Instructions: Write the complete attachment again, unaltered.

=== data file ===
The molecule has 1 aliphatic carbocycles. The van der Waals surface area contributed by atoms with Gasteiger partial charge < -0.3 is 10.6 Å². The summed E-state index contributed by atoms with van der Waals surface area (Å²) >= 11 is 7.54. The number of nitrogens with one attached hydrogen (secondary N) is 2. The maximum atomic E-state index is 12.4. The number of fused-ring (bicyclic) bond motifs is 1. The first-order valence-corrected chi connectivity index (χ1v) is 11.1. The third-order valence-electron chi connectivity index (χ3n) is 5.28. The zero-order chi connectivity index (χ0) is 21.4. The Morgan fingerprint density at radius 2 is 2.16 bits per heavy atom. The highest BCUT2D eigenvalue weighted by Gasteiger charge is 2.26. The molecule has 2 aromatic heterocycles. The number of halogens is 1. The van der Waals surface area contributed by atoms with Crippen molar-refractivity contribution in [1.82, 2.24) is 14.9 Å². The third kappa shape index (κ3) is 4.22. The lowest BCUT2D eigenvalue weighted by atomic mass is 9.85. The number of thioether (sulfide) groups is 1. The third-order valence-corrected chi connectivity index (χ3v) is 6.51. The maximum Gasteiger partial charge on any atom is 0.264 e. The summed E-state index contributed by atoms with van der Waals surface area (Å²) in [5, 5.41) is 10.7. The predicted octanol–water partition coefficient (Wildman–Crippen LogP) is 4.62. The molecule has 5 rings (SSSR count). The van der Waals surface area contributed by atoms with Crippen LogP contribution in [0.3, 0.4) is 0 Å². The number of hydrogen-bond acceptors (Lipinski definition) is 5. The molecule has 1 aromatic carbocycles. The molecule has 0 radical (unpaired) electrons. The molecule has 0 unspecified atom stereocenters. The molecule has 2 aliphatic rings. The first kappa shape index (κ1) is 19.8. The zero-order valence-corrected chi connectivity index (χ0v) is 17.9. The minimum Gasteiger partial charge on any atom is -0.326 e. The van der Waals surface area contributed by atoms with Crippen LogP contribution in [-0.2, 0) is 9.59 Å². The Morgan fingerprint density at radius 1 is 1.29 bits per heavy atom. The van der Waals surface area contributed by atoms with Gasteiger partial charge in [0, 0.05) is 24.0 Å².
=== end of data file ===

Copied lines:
The molecule has 1 aliphatic carbocycles. The van der Waals surface area contributed by atoms with Gasteiger partial charge < -0.3 is 10.6 Å². The summed E-state index contributed by atoms with van der Waals surface area (Å²) >= 11 is 7.54. The number of nitrogens with one attached hydrogen (secondary N) is 2. The maximum atomic E-state index is 12.4. The number of fused-ring (bicyclic) bond motifs is 1. The first-order valence-corrected chi connectivity index (χ1v) is 11.1. The third-order valence-electron chi connectivity index (χ3n) is 5.28. The zero-order chi connectivity index (χ0) is 21.4. The Morgan fingerprint density at radius 2 is 2.16 bits per heavy atom. The highest BCUT2D eigenvalue weighted by Gasteiger charge is 2.26. The molecule has 2 aromatic heterocycles. The number of halogens is 1. The van der Waals surface area contributed by atoms with Crippen molar-refractivity contribution in [1.82, 2.24) is 14.9 Å². The third kappa shape index (κ3) is 4.22. The lowest BCUT2D eigenvalue weighted by atomic mass is 9.85. The number of thioether (sulfide) groups is 1. The third-order valence-corrected chi connectivity index (χ3v) is 6.51. The maximum Gasteiger partial charge on any atom is 0.264 e. The summed E-state index contributed by atoms with van der Waals surface area (Å²) in [5, 5.41) is 10.7. The predicted octanol–water partition coefficient (Wildman–Crippen LogP) is 4.62. The molecule has 5 rings (SSSR count). The van der Waals surface area contributed by atoms with Crippen LogP contribution in [0.3, 0.4) is 0 Å². The number of hydrogen-bond acceptors (Lipinski definition) is 5. The molecule has 1 aromatic carbocycles. The molecule has 0 radical (unpaired) electrons. The molecule has 0 unspecified atom stereocenters. The molecule has 2 aliphatic rings. The first kappa shape index (κ1) is 19.8. The zero-order valence-corrected chi connectivity index (χ0v) is 17.9. The minimum Gasteiger partial charge on any atom is -0.326 e. The van der Waals surface area contributed by atoms with Crippen LogP contribution in [-0.2, 0) is 9.59 Å². The Morgan fingerprint density at radius 1 is 1.29 bits per heavy atom. The van der Waals surface area contributed by atoms with Gasteiger partial charge in [0, 0.05) is 24.0 Å².